1. Will the Bears dominate in the trenches like the statistics to date would suggest. UW appears to be very weak on both sides of the line and Cal, while not dominant, has held their own.
  2. Will the Cal secondary be able to do just enough to force UW to be balanced on offense.
  3. How well will Cal tackle?

I must admit, I have pretty serious concerns about the Cal secondary. This is *NOT* the “takers” anymore. While the scheme of the Bears defense is good and it seems reasonably well coached, their inexperience really hurts them and their talent level isn’t quite it used to be.

And I’ve make my concerns about tackling pretty clear.

But, long story short, I think Cal has a real shot at this game, yet at the same time there’s a lot of risk. And frankly, I feel like we have two teams trying to do the same thing: Improve quickly after an underwhelming start to the season.

I’m going to take the optimistic route and say the Bears win a grinder: 27-20

Redbox preview

Bowl games are perhaps the hardest games to predict, with the possible exception of the first game of the season when there’s been major changes to one or both teams playing.

Here’s what history has proven to be true about bowl games:

  • Often it is more about which team is more excited about playing in that game
  • Many teams are missing multiple players due to upcoming draft preparations or, even if they play, at a minimum don’t seem to be as committed to the team as they were mid-season
  • Many teams have coaching staffs with things in transition that have more impact than people anticipate

So which of those issues apply here?

  • Cal will be missing a number of notable players: Jordan Duncan (who’s missed a lot of playing time already), Tevin Paul, Ashtyn Davis (both big impact players), as well as the usually less important but notable safeties Isaiah Humphries and Trey Turner, but now pretty critical with Davis out.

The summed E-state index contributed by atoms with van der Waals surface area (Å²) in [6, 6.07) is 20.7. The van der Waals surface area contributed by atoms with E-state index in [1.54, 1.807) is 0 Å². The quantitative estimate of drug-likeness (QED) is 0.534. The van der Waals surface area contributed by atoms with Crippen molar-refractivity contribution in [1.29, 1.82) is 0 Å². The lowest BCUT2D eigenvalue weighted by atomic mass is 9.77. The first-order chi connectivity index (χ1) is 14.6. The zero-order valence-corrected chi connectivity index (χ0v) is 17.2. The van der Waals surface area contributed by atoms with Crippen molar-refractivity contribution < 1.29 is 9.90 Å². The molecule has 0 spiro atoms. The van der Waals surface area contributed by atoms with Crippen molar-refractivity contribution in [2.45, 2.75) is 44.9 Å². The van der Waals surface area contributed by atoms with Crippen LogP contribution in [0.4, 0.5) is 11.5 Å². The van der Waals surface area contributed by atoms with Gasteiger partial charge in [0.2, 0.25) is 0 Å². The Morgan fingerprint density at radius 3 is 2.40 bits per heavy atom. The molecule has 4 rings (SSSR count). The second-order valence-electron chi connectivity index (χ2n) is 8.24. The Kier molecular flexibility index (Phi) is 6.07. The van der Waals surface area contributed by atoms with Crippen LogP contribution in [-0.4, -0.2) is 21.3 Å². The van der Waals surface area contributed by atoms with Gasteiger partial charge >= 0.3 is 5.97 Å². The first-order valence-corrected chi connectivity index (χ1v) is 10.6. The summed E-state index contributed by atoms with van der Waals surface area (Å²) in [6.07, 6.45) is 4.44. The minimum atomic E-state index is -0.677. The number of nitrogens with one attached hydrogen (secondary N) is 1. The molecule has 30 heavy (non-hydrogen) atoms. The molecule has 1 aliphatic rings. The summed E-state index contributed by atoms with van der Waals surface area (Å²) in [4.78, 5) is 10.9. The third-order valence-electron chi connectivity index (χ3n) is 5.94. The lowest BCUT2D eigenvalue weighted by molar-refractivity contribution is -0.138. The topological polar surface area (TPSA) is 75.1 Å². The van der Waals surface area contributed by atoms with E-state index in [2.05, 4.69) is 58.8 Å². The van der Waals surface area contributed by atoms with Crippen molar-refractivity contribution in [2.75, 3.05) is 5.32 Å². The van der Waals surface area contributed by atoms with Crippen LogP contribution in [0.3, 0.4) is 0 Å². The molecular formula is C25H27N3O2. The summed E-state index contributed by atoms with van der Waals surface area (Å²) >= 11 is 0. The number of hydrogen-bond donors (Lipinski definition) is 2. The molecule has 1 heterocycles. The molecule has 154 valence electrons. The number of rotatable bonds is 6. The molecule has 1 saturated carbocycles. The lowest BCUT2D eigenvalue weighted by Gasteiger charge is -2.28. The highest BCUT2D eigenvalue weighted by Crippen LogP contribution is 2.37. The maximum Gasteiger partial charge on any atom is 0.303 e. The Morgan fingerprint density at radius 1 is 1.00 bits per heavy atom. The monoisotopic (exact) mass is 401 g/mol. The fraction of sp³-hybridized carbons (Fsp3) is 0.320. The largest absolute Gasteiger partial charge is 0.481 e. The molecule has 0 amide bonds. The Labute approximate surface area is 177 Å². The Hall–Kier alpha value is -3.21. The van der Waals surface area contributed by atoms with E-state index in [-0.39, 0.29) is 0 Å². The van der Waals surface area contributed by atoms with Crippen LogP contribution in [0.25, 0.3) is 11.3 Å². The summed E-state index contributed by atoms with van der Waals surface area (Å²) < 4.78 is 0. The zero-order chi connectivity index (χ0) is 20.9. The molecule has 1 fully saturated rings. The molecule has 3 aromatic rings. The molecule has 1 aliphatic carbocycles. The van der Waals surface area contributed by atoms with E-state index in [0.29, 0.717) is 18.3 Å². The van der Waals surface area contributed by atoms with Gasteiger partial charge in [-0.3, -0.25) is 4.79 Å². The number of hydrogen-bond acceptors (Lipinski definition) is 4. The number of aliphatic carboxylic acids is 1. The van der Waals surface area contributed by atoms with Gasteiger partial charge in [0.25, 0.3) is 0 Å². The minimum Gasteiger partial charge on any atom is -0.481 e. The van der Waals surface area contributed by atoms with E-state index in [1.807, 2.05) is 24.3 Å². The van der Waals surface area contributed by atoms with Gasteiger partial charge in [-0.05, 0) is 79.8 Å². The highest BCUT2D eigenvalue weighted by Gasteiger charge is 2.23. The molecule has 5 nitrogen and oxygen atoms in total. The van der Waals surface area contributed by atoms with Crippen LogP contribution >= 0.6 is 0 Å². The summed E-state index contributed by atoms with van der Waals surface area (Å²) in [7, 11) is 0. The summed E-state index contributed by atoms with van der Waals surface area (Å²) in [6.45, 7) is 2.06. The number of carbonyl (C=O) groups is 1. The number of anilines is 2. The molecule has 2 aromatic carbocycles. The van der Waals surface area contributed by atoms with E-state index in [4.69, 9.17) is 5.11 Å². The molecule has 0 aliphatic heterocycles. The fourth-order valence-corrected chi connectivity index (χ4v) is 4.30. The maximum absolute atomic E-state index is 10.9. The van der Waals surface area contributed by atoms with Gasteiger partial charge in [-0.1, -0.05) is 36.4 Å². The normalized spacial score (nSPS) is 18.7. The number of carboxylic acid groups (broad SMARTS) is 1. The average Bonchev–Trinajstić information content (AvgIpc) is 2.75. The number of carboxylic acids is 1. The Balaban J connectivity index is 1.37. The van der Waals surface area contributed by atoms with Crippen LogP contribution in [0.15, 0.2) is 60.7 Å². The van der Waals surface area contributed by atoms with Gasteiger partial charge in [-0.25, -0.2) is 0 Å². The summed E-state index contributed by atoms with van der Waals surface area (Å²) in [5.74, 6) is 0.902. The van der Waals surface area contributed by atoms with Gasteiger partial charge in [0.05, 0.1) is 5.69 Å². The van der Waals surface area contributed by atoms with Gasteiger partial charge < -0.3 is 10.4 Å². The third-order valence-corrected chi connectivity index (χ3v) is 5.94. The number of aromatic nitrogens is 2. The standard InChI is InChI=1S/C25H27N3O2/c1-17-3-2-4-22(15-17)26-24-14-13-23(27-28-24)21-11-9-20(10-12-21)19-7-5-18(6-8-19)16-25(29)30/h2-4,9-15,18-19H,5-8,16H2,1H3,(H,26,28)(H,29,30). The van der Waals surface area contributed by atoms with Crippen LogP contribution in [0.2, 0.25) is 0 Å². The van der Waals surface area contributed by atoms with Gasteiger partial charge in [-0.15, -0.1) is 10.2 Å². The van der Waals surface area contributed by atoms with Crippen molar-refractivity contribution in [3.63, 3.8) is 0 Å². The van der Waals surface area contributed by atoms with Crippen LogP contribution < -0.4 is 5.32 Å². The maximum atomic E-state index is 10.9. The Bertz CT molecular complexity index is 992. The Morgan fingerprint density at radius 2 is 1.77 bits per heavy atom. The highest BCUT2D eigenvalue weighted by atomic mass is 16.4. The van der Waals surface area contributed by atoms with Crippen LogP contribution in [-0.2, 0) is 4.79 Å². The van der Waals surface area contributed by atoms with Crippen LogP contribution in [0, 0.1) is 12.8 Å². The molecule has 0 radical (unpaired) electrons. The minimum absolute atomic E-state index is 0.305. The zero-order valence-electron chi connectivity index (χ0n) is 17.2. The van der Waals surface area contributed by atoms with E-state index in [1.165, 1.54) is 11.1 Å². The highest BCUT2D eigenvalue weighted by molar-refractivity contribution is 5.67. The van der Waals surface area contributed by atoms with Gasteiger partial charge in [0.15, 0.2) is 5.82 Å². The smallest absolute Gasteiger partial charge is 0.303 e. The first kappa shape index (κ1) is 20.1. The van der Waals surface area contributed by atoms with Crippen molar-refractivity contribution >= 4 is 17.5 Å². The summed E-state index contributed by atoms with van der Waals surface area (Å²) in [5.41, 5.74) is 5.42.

• Cal is losing it’s offensive coordinator to Cal Poly after the game as well as the offensive line coordinator to retirement after the game.

Luckily, particularly with the game being local to the Bay Area, I think the Bears are excited to play and perhaps more than anything else, anxious to get the bad taste of last year’s Cheez-It bowl out of their mouth. Will that be enough to overcome the missing players and coaching staff distractions? That’s anyone’s guess.

As for Illinios, they appear to be a bit of an enigma. The team is clearly capable of beating good teams, beating both Wisconsin and #19 (at the time) Iowa. (Oops, misread the Iowa score. Illinois lost that one (thanks for the correction Rick). But still, the Wisconsin win suggests they have the potential to “play up”.) But they’re also capable of laying some eggs without a lot of good excuses (Eastern Michigan and Northwestern).

But they’re definitely hungry and excited to be playing in the Redbox bowl. Illinois is a year behind Cal in its turn-around. It’s their first bowl game since 2014 and even that was a one year return since their better years in the past.

And frankly that scares me. When you have team that can beat Wisconsin when they put their mind to it and they’re excited to be playing in their first bowl game in a while, with a chance to have their first winning season since 2011… that’s a formula for a team that will play well above their weight class.